The complex numbers 𝑎 plus 𝑏𝑖 and 𝑐 plus 𝑑𝑖, where 𝑎, 𝑏, 𝑐, and 𝑑 are real numbers, are the roots of a quadratic equation with real coefficients.

Given that 𝑏 is not equal to zero, what conditions, if any, must 𝑎, 𝑏, 𝑐, and 𝑑 satisfy?

In this question, we are told that 𝑎 plus 𝑏𝑖 and 𝑐 plus 𝑑𝑖 are roots to our quadratic equation with real coefficients. This equation would usually be of the form 𝑎𝑥 squared plus 𝑏𝑥 plus 𝑐 equals zero, though 𝑎, 𝑏, and 𝑐 are not to be confused with the letters 𝑎, 𝑏, and 𝑐 in our complex numbers. So we’ll rewrite this as 𝑝𝑥 squared plus 𝑞𝑥 plus 𝑟 equals zero.

Now we know that the nonreal roots of a quadratic equation with real coefficients occur in complex conjugate pairs. And remember, to find the conjugate, we change the sign of the imaginary part. So the conjugate of 𝑎 plus 𝑏𝑖 is 𝑎 minus 𝑏𝑖. And 𝑎 plus 𝑏𝑖 and 𝑐 plus 𝑑𝑖 must be complex conjugates of one another by this theorem. This means that the conjugate of 𝑎 plus 𝑏𝑖 must be equal to 𝑐 plus 𝑑𝑖. So we say that 𝑎 minus 𝑏𝑖 equals 𝑐 plus 𝑑𝑖.

And for two complex numbers to be equal, their real parts must be equal. So here we equate 𝑎 and 𝑐. But their imaginary parts must also be equal. So we equate the imaginary parts. And we see that negative 𝑏 equals 𝑑. So the conditions that 𝑎, 𝑏, 𝑐, and 𝑑 must satisfy here is that 𝑎 must be equal to 𝑐 and negative 𝑏 must be equal to 𝑑. This time, we’re going to use our knowledge of the nature of complex roots of quadratic equations to reconstruct an equation given one of its roots.

Find the quadratic equation with real coefficients which has five plus 𝑖 as one of its roots.

We’re told that five plus 𝑖 is a root of the quadratic equation. And remember, we know that the nonreal roots of a quadratic equation which has real coefficients occur in complex conjugate pairs. To find the complex conjugate, we change the sign of the imaginary part. And we can therefore see that the roots of our equation are five plus 𝑖 and five minus 𝑖. And this means that our quadratic equation is of the form 𝑥 minus five plus 𝑖 multiplied by 𝑥 minus five minus 𝑖 is equal to zero. And this comes from the fact that when we solve a quadratic equation by factoring, we equate each expression inside the parentheses to zero.

So in this case, we would have 𝑥 minus five plus 𝑖 equals zero and 𝑥 minus five minus 𝑖 equals zero. We would solve this first equation by adding five plus 𝑖 to both sides. And we see that 𝑥 equals five plus 𝑖. And we solve the second equation by adding five minus 𝑖 to both sides. And we get that second root 𝑥 equals five minus 𝑖.

We’re going to need to distribute these parentheses. Let’s use the grid method here since there’s a number of bits and pieces that could trip us up. 𝑥 multiplied by 𝑥 is 𝑥 squared. 𝑥 multiplied by negative five plus 𝑖 is negative 𝑥 five plus 𝑖. Similarly, we get negative 𝑥 multiplied by five minus 𝑖. And negative five plus 𝑖 multiplied by negative five minus 𝑖 gives us a positive five minus 𝑖 multiplied by five plus 𝑖. And we’ll distribute these brackets using the FOIL method.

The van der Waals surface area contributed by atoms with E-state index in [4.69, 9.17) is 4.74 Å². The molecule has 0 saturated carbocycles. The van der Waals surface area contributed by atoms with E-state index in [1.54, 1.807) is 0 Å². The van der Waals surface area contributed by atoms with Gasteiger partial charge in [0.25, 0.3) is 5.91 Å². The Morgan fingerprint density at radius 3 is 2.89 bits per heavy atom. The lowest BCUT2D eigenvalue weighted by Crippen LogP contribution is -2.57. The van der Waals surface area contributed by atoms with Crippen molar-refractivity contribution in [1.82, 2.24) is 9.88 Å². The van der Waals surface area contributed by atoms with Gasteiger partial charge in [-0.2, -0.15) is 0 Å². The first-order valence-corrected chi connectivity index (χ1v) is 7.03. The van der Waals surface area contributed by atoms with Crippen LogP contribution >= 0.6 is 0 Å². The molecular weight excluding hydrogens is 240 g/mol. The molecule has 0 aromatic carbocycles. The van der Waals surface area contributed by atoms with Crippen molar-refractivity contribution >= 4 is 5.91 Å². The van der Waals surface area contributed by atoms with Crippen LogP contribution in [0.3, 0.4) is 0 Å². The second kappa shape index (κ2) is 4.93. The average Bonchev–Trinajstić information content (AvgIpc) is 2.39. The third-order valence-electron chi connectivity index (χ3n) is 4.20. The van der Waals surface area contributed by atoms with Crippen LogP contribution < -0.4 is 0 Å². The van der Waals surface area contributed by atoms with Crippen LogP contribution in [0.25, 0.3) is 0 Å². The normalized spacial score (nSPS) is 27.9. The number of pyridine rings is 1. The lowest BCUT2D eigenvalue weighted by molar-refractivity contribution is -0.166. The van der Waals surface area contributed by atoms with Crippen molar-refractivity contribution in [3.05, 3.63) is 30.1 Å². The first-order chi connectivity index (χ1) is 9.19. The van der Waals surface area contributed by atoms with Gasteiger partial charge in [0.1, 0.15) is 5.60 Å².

Multiplying the first term in the first bracket by the first term in the second bracket gives us 25. We multiply the outer two terms — that’s five 𝑖 — and the inner two terms — that’s negative five 𝑖. And five 𝑖 minus five 𝑖 is zero. So these cancel each other out. And then we multiply the last terms. Negative 𝑖 multiplied by 𝑖 is negative 𝑖 squared. And since 𝑖 squared is equal to negative one, we see that these brackets distribute to be 25 minus negative one, which is equal to 26. So our quadratic equation is currently of the form 𝑥 squared minus 𝑥 multiplied by five plus 𝑖 minus 𝑥 multiplied by five minus 𝑖 plus 26.

We collect like terms. And we get 𝑥 squared minus five plus 𝑖 plus five minus 𝑖 multiplied by 𝑥 plus 26. 𝑖 minus 𝑖 is zero. And we’re left with 𝑥 squared minus 10𝑥 plus 26 equals zero.

Now actually there is a formula that we can use that will save us some time. If we have a quadratic equation with real roots and a compact solution 𝑎 plus 𝑏𝑖, the equation of that quadratic is 𝑥 squared minus two 𝑎𝑥 plus 𝑎 squared plus 𝑏 squared equals zero. 𝑎 is the real part of the solution. Here that’s five. And 𝑏 is the imaginary part. In our solution, that’s one.

We can substitute what we know about our complex number into the formula. And we get 𝑥 squared minus two times five times 𝑥 plus five squared plus one squared. Two times five is 10, and five squared plus one squared is 26. And we see once again we have the same quadratic equation. And we should be able to see now why this method can be a bit of a time saver.

In this video, we’ve learned that we can use the quadratic formula or completing the square to solve equations with no real roots by giving our answers as complex numbers. We’ve also seen that these solutions occur in complex conjugate pairs. And we’ve also learned that we can reconstruct a quadratic equation given one of its complex solutions. If the solution is 𝑎 plus 𝑏𝑖, the quadratic equation is 𝑥 squared minus two 𝑎𝑥 plus 𝑎 squared plus 𝑏 squared equals zero.